City Paper is not for tourists
Lydia DePillis takes note of the schmancy-looking surprise Walmarts opening up in the District:
From a local perspective, one of my biggest qualms about Walmart is what the mega-retailer could do neighborhoods: Can a big-box store integrate well with its surroundings, creating walkable places where other kinds of small businesses can thrive? The District’s experience with other chain-centric developments, like Home Depot in Brentwood, has been rather terrible. And we’re still building suburban-style strip malls on D.C.’s increasingly precious land, both with Walmarts and without them—the Shops at Dakota Crossing, the Point at Arboretum, the Georgia Avenue Walmart, and the Walmart at Capitol Gateway will all be one or two story single-use buildings, and most with large areas of surface parking.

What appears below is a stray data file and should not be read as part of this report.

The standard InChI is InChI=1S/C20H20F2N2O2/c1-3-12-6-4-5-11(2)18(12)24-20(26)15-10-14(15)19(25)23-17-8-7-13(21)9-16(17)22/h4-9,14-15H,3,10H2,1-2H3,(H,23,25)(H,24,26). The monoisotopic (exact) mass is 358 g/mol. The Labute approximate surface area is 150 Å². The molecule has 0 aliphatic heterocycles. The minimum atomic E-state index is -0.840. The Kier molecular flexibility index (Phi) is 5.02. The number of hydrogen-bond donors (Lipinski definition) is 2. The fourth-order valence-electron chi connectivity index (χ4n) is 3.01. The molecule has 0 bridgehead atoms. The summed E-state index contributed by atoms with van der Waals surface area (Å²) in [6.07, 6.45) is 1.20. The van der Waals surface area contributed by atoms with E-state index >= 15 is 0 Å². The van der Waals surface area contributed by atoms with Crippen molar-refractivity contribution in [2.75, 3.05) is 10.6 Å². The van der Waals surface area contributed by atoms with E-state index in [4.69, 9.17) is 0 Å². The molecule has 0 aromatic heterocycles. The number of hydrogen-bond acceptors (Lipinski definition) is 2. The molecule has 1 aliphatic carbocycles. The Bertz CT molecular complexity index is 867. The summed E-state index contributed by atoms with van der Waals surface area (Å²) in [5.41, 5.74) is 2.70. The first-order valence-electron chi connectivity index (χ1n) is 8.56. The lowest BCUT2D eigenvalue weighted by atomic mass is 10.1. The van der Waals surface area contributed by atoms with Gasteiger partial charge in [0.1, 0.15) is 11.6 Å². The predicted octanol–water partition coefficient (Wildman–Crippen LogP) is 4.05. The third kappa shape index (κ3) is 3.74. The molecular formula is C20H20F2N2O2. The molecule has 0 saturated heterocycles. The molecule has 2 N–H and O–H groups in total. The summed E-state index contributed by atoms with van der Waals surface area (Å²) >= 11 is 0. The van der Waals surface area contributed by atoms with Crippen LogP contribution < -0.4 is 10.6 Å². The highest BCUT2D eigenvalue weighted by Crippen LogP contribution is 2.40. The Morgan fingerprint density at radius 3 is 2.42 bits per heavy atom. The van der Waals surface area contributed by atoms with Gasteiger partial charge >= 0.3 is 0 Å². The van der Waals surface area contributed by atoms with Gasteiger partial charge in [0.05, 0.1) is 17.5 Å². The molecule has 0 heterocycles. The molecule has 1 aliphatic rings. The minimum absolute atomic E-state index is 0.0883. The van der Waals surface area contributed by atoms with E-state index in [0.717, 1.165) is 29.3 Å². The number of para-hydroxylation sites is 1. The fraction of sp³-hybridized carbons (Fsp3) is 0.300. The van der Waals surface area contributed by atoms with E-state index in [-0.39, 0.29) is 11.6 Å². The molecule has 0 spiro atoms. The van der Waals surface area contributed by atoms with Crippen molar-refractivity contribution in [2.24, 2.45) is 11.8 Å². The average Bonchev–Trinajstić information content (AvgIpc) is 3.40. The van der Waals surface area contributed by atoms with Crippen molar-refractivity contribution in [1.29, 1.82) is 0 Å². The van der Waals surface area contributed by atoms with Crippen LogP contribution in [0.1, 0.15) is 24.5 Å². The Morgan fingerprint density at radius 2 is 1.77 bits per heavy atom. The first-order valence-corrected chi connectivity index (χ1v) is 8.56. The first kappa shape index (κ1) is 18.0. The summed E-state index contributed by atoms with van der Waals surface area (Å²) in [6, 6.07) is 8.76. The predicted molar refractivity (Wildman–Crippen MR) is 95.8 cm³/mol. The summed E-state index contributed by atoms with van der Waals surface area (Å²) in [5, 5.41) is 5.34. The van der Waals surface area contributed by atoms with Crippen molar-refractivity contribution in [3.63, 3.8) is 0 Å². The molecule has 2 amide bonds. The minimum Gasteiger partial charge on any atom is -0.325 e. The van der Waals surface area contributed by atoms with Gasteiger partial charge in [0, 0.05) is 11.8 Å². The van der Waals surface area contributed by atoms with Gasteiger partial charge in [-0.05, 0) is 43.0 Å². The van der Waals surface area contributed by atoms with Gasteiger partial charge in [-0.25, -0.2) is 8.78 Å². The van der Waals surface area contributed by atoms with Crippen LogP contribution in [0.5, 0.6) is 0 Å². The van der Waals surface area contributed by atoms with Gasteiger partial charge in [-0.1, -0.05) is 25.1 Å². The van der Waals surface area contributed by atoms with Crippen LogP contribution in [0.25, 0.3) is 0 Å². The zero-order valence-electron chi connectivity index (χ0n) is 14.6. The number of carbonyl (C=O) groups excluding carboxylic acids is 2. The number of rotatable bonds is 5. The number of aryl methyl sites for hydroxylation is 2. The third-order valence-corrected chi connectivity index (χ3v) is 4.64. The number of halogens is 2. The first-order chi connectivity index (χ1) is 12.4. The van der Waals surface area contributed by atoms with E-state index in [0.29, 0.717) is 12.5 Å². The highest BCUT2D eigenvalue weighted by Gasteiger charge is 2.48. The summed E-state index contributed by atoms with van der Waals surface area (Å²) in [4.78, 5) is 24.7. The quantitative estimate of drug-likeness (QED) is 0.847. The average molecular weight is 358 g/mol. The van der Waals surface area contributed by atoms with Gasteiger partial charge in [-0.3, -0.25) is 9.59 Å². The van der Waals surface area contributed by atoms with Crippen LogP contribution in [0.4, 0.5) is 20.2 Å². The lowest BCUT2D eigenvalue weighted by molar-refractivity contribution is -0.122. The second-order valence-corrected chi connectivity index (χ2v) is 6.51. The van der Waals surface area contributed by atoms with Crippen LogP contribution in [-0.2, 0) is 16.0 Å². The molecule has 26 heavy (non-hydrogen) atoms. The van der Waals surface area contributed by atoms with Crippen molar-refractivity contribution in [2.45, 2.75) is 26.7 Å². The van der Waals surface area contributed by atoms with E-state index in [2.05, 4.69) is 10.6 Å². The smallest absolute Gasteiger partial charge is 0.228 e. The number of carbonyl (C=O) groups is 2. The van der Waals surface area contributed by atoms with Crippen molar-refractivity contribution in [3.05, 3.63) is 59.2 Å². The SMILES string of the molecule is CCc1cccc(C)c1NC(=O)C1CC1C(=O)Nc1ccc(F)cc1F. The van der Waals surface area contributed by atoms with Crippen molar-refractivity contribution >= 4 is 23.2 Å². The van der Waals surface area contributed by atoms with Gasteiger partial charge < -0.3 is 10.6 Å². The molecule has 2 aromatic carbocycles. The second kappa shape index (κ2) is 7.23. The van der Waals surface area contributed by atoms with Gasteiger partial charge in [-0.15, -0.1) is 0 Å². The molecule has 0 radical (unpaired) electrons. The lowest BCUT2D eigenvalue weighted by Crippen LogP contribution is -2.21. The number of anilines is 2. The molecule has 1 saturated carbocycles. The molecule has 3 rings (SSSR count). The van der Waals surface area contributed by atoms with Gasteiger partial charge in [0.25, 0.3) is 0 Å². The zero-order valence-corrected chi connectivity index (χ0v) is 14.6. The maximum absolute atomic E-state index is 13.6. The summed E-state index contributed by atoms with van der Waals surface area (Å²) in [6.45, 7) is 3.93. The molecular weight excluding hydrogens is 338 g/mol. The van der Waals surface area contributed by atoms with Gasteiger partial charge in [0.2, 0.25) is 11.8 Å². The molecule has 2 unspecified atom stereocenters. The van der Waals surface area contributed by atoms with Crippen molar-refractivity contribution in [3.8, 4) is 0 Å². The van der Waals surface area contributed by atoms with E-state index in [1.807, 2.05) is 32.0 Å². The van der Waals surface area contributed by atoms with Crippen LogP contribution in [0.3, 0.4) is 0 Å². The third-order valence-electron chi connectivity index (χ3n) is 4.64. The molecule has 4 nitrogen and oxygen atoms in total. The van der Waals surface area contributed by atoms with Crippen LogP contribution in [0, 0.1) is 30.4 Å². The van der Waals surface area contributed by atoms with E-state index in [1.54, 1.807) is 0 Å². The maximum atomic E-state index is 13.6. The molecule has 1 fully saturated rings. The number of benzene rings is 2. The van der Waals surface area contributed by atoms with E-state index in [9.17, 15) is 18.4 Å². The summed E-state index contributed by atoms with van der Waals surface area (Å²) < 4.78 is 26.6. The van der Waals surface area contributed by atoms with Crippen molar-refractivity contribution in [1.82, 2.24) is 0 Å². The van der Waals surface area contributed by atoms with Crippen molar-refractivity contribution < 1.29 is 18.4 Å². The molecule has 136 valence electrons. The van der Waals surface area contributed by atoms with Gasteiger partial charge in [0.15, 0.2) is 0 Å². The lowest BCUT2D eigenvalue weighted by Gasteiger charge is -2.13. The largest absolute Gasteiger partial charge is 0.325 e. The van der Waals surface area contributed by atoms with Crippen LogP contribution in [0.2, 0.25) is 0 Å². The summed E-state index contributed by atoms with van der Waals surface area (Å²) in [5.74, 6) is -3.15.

But it’s hard to have much of a problem with JBG’s Walmart development on New Jersey Avenue, which has all the right elements as far as urban development is concerned: Decent architecture, apartments on the upper floors, smaller stores fronting the street. And fortunately, Walmart’s fourth and fifth stores—both at 120,000 square feet—are more in that vein.
Read the rest at Housing Complex.